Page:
// Static Sites and Over Engineering

As I was looking at my portfolio website iBreak.Systems, I realized I was a little bored with the tech that was running it. The site used to run on a custom, semi-static, CMS I wrote. I wrote the semi-static CMS years ago when I still thought I had any interest in frontend engineering of any kind. That has not been the case for 7 years, unless I'm backendĀ² I'm not happy.

Recently starting my most recent journey into Rust I decided that should prepare to write more articles and do more projects. This forced me to update the articles in my undocumented Angular CMS that is over half a decade old. After taking a brief look into the editor I realized I really didn't want to do this and I would much I would rather migrate to a proper static site generator. Bring in Cobalt.

Cobalt is a bare bones static site generator written in Rust. The templates are managed in Liquid, a template language created by shopify. After spending an hour with Cobalt and Lquid I was off the races dusting off my ancient CSS skills, learned about some new-to-me tech like flexbox and has(), and got to writing.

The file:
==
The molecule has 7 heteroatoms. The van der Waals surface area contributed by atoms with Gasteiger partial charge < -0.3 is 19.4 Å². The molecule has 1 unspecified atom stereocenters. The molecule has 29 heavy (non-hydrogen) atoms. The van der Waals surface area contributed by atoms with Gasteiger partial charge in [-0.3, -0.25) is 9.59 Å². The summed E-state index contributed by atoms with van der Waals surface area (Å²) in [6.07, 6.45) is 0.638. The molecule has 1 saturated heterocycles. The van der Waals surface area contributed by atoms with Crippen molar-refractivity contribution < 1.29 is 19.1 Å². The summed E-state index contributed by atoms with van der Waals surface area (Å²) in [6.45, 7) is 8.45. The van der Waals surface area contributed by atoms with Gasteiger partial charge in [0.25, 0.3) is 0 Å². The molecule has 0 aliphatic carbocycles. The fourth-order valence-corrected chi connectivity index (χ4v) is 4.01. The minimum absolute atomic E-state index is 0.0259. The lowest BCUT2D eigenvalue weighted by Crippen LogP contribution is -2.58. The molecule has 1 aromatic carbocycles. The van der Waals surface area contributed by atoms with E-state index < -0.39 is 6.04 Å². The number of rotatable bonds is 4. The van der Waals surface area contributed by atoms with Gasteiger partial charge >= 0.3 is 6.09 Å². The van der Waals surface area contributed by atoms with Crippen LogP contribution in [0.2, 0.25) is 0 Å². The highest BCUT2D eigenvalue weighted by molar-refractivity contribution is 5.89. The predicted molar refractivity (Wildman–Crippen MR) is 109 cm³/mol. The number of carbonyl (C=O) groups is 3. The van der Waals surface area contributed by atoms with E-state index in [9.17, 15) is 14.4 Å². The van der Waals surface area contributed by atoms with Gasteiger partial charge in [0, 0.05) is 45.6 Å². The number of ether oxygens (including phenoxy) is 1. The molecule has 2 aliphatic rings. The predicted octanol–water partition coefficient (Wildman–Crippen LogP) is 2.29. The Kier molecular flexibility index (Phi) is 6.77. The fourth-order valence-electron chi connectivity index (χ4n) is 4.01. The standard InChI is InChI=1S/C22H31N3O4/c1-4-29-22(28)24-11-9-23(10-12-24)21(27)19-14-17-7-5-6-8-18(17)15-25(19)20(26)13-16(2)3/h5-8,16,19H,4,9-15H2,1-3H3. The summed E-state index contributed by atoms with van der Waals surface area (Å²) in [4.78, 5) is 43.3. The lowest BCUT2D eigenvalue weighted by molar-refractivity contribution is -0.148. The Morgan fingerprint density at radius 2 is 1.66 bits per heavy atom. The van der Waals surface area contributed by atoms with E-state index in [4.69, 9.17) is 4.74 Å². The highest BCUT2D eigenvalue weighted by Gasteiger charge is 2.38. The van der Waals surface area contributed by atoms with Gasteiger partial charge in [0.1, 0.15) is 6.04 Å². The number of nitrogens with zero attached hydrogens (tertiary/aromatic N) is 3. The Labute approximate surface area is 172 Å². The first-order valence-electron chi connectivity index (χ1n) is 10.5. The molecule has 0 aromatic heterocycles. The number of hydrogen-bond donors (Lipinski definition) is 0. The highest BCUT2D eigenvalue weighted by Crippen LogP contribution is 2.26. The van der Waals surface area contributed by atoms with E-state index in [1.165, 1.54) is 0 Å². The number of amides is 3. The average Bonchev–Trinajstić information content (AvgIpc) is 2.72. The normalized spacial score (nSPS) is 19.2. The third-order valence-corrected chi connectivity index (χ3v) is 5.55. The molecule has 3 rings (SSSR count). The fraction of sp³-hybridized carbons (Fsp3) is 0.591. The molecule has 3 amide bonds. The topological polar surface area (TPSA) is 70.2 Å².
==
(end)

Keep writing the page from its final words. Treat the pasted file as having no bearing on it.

Needless to say this project post is a long winded Hello World! If you would like to follow more on this project check out the repo here.

Easter Eggs

For those still poking around, your might enjoy the following bits and bobs.

Minimize and Maximize buttons: These buttons on the editor expand and contract my about me. This allows me to keep the element but on other pages keep it collapsed. It is the most important thing on the site so I need to keep it accessible.

Projects images: The skew and rgb scanlines are all done in CSS, I thought it was clever. Of course the scanline css was lifted from the CRT Display Article by Alec Lownes.

Close Button: We don't talk about what the close button on the editor does.